In Mahanagar Telephone Nigam Ltd. V. Canara Bank, the apex court used the Doctrine of “Group of Companies”. This doctrine indicates implied consent to the arbitration agreement. A non-signatory can be bound by the agreement if they participated in the negotiation of a contract or performed any part of it.

Freedom to choose Place (Venue) of arbitration

An international commercial arbitration involves parties from different parts of the world. The parties may as per their convenience and choice can choose any place for physical conduct of the process. 

In BALCO Case, SC referred and applied an English judgment which said that it is not unusual to hold meetings in any place other than seat due to convenience of parties or witnesses. It does not mean that the seat of arbitration changes.

Enforceability of awards

The award passed by designated seat must be enforceable in the place of contract. The curial law should allow a limited number of grounds for challenging the award and keep an attitude of pro-enforcement bias.

Recently, in Cairn India Ltd. V. GOI, the court said that there are no limits on forums where the award can be enforced.

Also it referred to a note in Vijay Karia Case, that grounds of patent illegality are outside the scope of interference with International Commercial Arbitration awards held in India and foreign awards. Section 34 differentiates between both.

In PEC Ltd., Court recognized the object of New York Convention of smooth and swift enforcement of foreign awards. It conceded that the word ‘shall’ in section 47 be taken as ‘may’ and filing of documents at the stage of application submission is relaxed.

Under Section 36 of Arbitration and Conciliation Act, 1996, there is no automatic stay of proceedings of enforcement on filing an application to set it aside and a separate application needs to be filed.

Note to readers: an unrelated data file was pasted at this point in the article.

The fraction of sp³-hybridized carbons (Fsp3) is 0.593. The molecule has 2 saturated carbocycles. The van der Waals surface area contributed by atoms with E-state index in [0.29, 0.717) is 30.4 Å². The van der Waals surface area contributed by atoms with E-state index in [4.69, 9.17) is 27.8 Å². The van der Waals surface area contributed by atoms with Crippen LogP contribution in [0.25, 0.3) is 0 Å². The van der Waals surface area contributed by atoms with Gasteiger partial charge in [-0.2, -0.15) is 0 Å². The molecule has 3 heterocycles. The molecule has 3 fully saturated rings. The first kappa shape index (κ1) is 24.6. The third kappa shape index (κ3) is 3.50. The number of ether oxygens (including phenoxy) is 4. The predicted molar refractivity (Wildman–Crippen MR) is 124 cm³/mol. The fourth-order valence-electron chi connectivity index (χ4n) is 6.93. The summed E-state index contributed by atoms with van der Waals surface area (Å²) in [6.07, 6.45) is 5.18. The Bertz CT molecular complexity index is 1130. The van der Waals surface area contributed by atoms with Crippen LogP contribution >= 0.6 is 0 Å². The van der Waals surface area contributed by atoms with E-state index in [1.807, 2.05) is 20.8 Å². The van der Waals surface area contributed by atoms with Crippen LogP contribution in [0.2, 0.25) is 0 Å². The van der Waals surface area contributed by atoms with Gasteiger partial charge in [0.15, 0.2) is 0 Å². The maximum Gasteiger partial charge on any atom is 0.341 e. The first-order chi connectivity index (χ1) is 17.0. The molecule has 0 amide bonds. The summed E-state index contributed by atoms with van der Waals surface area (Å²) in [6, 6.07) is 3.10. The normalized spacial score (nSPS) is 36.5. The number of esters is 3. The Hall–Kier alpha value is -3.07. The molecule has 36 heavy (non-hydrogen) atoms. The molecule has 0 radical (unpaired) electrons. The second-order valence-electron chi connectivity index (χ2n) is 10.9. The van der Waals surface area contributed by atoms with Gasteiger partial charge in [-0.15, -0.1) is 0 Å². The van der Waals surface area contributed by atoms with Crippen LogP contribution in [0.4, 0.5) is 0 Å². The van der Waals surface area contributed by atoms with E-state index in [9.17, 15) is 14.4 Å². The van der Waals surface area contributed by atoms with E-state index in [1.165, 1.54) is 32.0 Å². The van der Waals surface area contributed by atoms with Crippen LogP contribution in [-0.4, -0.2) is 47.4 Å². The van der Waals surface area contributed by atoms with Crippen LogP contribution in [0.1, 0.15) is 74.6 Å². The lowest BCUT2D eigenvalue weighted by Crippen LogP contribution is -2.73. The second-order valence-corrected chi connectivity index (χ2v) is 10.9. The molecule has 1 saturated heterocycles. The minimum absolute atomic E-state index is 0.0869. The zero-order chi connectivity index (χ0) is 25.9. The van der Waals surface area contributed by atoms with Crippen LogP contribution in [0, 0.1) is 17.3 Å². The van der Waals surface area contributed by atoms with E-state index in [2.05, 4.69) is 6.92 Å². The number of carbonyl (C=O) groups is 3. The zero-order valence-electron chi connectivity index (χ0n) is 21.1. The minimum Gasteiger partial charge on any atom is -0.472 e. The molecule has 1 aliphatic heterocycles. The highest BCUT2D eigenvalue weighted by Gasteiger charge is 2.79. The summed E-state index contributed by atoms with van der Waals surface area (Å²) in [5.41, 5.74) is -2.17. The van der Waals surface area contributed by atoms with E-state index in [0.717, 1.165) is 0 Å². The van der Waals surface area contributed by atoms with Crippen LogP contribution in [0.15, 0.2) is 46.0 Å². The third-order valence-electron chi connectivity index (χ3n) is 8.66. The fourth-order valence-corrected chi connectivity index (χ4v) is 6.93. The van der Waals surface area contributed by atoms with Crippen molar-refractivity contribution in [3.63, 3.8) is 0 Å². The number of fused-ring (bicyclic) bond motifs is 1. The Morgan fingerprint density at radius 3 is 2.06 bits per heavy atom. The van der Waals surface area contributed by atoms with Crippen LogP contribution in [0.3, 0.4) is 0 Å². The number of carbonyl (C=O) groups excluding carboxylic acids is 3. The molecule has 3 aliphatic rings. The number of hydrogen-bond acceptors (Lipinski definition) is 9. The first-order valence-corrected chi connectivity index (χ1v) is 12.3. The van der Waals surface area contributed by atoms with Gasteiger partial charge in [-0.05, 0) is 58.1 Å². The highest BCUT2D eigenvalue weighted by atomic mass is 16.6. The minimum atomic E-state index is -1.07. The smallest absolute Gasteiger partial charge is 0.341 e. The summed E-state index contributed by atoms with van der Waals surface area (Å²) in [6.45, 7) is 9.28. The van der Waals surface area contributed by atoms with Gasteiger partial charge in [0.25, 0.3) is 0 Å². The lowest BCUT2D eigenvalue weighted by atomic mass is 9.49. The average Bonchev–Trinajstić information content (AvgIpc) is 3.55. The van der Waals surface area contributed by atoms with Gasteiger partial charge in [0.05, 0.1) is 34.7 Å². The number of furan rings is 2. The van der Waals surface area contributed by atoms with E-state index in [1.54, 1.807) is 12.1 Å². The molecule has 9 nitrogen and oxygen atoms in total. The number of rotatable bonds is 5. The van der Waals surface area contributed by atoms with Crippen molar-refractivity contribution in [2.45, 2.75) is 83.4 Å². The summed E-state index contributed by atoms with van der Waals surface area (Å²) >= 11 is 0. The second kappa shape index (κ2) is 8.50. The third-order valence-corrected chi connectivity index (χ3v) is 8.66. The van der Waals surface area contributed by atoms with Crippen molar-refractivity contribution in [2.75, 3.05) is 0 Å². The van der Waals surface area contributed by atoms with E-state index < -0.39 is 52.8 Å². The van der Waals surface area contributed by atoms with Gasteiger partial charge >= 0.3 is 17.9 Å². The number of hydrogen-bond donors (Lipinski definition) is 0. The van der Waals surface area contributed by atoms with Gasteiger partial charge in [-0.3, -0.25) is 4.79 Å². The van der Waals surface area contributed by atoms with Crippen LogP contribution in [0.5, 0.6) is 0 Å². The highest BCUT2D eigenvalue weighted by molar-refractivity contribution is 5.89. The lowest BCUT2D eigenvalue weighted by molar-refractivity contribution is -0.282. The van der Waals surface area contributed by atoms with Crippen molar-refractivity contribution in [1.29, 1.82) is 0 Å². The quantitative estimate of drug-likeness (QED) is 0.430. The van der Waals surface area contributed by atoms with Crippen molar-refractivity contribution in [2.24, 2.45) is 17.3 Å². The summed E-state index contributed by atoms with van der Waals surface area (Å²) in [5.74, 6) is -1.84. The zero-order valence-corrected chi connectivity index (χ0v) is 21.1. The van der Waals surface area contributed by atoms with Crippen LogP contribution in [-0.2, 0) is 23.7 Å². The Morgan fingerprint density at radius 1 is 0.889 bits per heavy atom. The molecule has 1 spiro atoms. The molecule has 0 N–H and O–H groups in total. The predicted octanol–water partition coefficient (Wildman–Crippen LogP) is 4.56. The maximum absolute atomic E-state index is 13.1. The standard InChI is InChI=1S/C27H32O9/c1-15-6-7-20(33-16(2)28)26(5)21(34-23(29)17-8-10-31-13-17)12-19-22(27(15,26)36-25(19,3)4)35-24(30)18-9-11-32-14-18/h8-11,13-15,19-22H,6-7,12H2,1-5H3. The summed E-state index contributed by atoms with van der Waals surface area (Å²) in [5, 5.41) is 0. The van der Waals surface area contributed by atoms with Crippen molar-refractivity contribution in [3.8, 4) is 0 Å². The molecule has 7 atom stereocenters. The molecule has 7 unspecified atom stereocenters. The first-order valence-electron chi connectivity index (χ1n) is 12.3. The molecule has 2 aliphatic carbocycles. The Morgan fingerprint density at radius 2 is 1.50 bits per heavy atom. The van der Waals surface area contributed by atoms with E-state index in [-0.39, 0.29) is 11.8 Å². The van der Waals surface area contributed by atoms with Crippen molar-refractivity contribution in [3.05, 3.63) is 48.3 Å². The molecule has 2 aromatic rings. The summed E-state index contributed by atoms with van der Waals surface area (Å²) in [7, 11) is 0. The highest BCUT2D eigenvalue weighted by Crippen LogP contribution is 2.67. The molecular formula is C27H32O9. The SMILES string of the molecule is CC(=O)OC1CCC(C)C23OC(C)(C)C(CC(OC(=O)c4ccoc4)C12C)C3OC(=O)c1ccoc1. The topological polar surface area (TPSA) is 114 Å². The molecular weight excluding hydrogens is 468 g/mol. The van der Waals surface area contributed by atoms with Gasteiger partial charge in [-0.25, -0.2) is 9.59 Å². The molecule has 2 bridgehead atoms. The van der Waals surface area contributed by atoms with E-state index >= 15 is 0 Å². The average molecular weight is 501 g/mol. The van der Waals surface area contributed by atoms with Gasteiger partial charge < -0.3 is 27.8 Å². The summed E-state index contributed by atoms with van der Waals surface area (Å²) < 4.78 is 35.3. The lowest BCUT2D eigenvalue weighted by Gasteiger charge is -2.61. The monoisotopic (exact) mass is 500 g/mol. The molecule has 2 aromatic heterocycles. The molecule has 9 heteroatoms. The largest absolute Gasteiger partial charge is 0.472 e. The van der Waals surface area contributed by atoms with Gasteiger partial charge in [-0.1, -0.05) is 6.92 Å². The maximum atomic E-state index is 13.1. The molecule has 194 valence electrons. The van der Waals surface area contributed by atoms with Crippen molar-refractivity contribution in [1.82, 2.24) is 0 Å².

The approaches of courts are arriving in consonance with the object of New York Convention and Arbitration and Conciliation Act, 1996 i.e. to tamper with the awards only in cases of grave injustice and failure of proceedings.



The Apex court and High courts in India have English as their official language. This itself is an advantage for foreign parties.

Time-bound procedures

The core conscience of arbitration is to have the disputes resolved in a short time period with efficiency. The curial law of prospective “Seat” should prescribe some time-bound procedures so that expeditious resolution can be ensured.

This was not a reality for Indian territory back in the past but things have changed in recent, immediately after the 2015 and 2019 amendment. As of today, the scenario is:

Under Section 




11(3), (4), (5)

Appointment of Arbitrator

30 days

Receipt of request from other party


Statement of Claims and Defences

6 months

Date of service of notice to arbitrators of appointment

24 (proviso)

Oral Arguments

On day to day basis


Dispose-off matter

12 months

Date of completion of Pleadings u/s 23(4)